Organizations from Brazil, Latin America and other continents delivered a letter to the Brazilian National Biosafty Comission
Press Release For immediate release.
On the 4th of September 2014, 260 organizations from Brazil, Latin America and other continents delivered a letter to the Brazilian National Biosafty Comission (CTNBio) expressing their deep concern about the application by the company FuturaGene, owned by Suzano, to plant and commercialize transgenic eucalyptus. The organizations urge the Comission to reject FuturaGen’s application.
Brasilia, September 4 2014. Today in Brasilia, members of the Movement of Rural Landless Workers (MST), Movement of Small Peasants, La Via Campesina and Terra de Direitos presented two letters in which 260 groups from more than 40 countries urge the CNTBio to reject the application by the company Suzano Papel e Celulose, through its subsidiary FuturaGene, to commercially release transgenic trees. (1)
The letters were delivered during the public audience specifically organized by CTNBio to address the request by Suzano/Futuragene (2). Suzano/Futuragene’s interest is to increase, by using transgenic trees, the productivity of their industrial tree plantations. The company argues that their new genetically engineered (GE) tree will result in a 20% increase in productivity and by doing so will increase “competitiveness and environmental and socio-economic gains through higher productivity using less land and therefore overall lower chemical inputs and lowered carbon release, as well as making land available for food production or conservation and enhancing the income of outgrowers.”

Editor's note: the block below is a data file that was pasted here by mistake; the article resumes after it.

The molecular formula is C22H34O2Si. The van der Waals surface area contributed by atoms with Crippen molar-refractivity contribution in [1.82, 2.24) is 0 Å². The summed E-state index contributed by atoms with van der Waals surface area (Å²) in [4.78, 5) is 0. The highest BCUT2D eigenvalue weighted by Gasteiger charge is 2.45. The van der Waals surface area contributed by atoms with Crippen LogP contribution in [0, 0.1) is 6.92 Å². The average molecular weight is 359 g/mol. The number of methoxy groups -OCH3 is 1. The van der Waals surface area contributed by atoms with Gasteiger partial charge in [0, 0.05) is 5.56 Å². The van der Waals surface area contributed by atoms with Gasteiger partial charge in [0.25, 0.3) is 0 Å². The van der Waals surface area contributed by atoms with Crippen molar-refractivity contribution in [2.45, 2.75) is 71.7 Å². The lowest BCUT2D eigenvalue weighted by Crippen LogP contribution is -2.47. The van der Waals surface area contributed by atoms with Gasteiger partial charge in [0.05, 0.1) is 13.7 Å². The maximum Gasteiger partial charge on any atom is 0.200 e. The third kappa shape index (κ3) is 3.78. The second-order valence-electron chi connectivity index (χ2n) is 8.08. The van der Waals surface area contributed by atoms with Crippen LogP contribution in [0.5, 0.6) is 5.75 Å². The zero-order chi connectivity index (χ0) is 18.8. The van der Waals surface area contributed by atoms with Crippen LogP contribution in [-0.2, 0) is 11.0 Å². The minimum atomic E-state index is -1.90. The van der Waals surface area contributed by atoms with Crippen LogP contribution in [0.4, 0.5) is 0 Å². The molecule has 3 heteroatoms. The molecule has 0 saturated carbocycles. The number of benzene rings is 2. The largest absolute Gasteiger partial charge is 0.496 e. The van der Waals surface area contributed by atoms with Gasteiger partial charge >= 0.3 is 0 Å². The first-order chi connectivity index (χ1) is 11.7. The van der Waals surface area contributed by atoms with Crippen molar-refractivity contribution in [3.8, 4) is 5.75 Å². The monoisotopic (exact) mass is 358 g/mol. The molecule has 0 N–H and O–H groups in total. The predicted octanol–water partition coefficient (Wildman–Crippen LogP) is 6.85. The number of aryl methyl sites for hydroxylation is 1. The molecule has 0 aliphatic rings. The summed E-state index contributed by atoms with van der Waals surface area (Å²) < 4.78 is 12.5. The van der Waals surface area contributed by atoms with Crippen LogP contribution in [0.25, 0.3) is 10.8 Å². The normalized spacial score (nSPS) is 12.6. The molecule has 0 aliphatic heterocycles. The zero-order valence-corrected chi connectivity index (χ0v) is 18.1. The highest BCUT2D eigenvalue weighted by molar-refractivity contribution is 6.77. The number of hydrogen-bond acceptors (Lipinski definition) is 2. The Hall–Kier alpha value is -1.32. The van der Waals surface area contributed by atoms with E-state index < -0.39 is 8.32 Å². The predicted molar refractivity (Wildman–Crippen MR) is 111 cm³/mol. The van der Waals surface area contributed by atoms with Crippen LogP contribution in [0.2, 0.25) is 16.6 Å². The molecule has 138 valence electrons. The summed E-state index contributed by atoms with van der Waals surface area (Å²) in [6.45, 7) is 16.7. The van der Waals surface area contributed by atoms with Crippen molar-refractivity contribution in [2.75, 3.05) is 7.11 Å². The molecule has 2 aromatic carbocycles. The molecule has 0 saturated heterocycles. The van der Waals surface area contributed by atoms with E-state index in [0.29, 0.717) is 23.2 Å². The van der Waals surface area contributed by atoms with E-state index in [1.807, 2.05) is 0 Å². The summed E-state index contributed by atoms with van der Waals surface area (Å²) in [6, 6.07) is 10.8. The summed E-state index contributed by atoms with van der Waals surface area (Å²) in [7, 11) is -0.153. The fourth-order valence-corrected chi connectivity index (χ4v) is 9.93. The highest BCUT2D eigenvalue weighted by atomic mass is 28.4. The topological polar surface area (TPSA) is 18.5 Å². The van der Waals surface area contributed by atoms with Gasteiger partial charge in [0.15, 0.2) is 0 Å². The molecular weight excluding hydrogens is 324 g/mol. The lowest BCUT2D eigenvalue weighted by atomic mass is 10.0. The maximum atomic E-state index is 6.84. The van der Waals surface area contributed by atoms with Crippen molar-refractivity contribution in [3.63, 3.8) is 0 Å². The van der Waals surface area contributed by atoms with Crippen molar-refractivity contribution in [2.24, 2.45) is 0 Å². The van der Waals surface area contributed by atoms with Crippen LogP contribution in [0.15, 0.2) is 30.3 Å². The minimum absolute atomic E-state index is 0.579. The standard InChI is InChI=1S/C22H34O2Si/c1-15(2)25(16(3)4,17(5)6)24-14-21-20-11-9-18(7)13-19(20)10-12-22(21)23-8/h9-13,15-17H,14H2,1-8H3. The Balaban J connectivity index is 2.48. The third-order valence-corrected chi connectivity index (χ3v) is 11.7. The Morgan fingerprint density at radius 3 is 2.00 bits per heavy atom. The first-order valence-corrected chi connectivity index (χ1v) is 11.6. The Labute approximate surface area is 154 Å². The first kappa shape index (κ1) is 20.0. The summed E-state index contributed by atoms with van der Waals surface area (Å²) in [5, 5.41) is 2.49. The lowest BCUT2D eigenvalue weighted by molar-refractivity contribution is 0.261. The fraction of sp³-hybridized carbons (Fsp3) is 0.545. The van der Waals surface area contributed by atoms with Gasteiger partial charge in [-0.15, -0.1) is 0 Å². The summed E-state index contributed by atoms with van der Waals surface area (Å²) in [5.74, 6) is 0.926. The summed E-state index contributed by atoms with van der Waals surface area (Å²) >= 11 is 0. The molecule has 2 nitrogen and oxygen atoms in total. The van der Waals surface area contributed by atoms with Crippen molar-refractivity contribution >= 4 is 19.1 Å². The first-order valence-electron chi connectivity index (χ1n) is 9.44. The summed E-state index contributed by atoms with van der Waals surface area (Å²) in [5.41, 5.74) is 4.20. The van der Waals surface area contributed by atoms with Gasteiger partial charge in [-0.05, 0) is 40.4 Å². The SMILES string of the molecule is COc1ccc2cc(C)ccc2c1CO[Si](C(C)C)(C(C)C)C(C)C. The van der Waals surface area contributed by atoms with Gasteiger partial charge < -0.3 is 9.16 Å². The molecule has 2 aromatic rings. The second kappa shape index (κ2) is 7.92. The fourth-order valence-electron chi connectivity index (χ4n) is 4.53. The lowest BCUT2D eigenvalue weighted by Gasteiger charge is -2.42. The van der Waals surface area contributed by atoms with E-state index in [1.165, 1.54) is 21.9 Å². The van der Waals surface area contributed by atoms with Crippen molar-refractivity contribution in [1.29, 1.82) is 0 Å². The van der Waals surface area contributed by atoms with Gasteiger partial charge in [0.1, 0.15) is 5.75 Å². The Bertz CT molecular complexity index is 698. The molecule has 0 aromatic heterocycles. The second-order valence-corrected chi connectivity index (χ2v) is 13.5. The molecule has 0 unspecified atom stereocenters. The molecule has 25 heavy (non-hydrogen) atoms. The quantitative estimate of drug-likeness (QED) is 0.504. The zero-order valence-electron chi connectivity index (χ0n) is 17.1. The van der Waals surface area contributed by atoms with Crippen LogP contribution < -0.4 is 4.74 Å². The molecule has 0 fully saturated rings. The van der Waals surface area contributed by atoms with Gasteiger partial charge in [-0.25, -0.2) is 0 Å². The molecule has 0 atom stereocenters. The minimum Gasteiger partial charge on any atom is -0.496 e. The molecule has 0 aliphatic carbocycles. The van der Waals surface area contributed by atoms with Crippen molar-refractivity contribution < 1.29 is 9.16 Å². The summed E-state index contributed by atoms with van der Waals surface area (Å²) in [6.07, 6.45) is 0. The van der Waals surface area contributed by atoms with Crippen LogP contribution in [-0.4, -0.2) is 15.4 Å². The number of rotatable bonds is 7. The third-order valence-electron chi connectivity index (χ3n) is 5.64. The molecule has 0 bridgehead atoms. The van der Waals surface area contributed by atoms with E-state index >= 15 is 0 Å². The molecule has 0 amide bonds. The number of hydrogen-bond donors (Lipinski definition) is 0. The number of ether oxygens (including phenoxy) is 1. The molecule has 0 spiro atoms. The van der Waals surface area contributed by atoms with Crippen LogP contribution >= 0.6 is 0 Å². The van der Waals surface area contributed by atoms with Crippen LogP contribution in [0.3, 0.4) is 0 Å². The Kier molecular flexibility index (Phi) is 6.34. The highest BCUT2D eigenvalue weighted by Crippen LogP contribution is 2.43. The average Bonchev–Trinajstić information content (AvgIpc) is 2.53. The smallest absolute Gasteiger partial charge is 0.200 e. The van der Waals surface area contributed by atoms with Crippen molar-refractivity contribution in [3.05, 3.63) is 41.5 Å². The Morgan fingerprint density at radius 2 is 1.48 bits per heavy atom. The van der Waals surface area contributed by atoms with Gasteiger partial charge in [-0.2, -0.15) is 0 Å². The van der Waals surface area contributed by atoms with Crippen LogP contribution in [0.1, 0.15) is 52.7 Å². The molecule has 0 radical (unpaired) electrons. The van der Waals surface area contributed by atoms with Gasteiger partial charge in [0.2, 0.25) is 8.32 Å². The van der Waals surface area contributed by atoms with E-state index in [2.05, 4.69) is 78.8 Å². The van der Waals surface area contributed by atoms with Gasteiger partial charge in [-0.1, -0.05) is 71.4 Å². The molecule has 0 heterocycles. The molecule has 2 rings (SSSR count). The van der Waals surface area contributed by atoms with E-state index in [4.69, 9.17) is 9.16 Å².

However, social movements and organizations state in their letters that “Industrial tree plantation companies have long promised that gains in productivity would lead to less land use. In Brazil, for example, where the productivity of monoculture tree plantations per hectare increased from 27 m3/ha/year in the 1980s to 44 m3/ha/year currently, the area covered by plantations has increased from about 4 million hectares at the end of the 1980s to more than 7.2 million hectares today. Historically, there is thus no evidence that in Brazil, increases in productivity led to less land being occupied by industrial tree plantations.”
João Pedro Stédile from the MST notes that “the plantation of millions of hectares of industrial tree monocultures in Brazil and their continuous expansion for producing pulp for export is one of the main obstacles that prevent the struggle for agrarian reform from advancing in the country.”
Marciano Silva from the MPA adds, “it is of utmost importance to stress that the technology being discussed at CTNBio (the reduction of the content of lignin on the trees) is very dangerous because of gene flow, which will carry the pollen to crops that produce wood, and can cause problems such as death of bees, damaging the natural pollination and consequently agricultural production with biological (environmental) and economic losses“.